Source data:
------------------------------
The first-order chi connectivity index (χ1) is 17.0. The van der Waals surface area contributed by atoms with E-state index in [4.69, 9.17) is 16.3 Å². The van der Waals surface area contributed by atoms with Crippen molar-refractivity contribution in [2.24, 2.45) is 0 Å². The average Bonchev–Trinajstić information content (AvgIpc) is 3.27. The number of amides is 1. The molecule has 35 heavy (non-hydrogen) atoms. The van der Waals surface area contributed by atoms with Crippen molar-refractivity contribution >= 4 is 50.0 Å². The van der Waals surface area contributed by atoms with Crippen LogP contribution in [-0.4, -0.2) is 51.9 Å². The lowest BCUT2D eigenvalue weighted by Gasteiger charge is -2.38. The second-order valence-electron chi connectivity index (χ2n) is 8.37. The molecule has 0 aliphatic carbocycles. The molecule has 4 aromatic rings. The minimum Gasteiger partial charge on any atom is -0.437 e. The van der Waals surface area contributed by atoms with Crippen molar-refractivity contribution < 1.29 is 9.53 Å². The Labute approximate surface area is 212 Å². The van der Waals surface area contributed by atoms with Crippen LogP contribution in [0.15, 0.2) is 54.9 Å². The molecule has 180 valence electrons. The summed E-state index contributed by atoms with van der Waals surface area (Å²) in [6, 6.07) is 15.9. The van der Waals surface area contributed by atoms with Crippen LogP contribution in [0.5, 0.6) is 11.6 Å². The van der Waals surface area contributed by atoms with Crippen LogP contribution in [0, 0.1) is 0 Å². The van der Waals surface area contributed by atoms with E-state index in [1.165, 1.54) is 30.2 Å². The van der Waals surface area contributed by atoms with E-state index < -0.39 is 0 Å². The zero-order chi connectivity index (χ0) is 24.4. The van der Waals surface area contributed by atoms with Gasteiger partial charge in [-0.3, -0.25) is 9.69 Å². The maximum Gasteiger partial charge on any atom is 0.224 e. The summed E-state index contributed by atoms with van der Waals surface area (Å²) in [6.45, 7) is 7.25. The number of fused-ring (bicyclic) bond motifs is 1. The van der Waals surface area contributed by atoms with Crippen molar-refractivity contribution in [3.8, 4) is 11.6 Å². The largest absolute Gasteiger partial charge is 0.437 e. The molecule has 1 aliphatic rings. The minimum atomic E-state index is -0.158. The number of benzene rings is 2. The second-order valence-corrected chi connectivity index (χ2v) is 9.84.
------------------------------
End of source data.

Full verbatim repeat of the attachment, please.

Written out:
The first-order chi connectivity index (χ1) is 17.0. The van der Waals surface area contributed by atoms with E-state index in [4.69, 9.17) is 16.3 Å². The van der Waals surface area contributed by atoms with Crippen molar-refractivity contribution in [2.24, 2.45) is 0 Å². The average Bonchev–Trinajstić information content (AvgIpc) is 3.27. The number of amides is 1. The molecule has 35 heavy (non-hydrogen) atoms. The van der Waals surface area contributed by atoms with Crippen molar-refractivity contribution >= 4 is 50.0 Å². The van der Waals surface area contributed by atoms with Crippen LogP contribution in [-0.4, -0.2) is 51.9 Å². The lowest BCUT2D eigenvalue weighted by Gasteiger charge is -2.38. The second-order valence-electron chi connectivity index (χ2n) is 8.37. The molecule has 0 aliphatic carbocycles. The molecule has 4 aromatic rings. The minimum Gasteiger partial charge on any atom is -0.437 e. The van der Waals surface area contributed by atoms with Crippen molar-refractivity contribution < 1.29 is 9.53 Å². The Labute approximate surface area is 212 Å². The van der Waals surface area contributed by atoms with Crippen LogP contribution in [0.15, 0.2) is 54.9 Å². The molecule has 180 valence electrons. The summed E-state index contributed by atoms with van der Waals surface area (Å²) in [6, 6.07) is 15.9. The van der Waals surface area contributed by atoms with Crippen LogP contribution in [0.5, 0.6) is 11.6 Å². The van der Waals surface area contributed by atoms with Crippen LogP contribution in [0, 0.1) is 0 Å². The van der Waals surface area contributed by atoms with E-state index in [1.165, 1.54) is 30.2 Å². The van der Waals surface area contributed by atoms with E-state index < -0.39 is 0 Å². The zero-order chi connectivity index (χ0) is 24.4. The van der Waals surface area contributed by atoms with Gasteiger partial charge in [-0.3, -0.25) is 9.69 Å². The maximum Gasteiger partial charge on any atom is 0.224 e. The summed E-state index contributed by atoms with van der Waals surface area (Å²) in [6.45, 7) is 7.25. The number of fused-ring (bicyclic) bond motifs is 1. The van der Waals surface area contributed by atoms with Crippen molar-refractivity contribution in [3.8, 4) is 11.6 Å². The largest absolute Gasteiger partial charge is 0.437 e. The molecule has 1 aliphatic rings. The minimum atomic E-state index is -0.158. The number of benzene rings is 2. The second-order valence-corrected chi connectivity index (χ2v) is 9.84.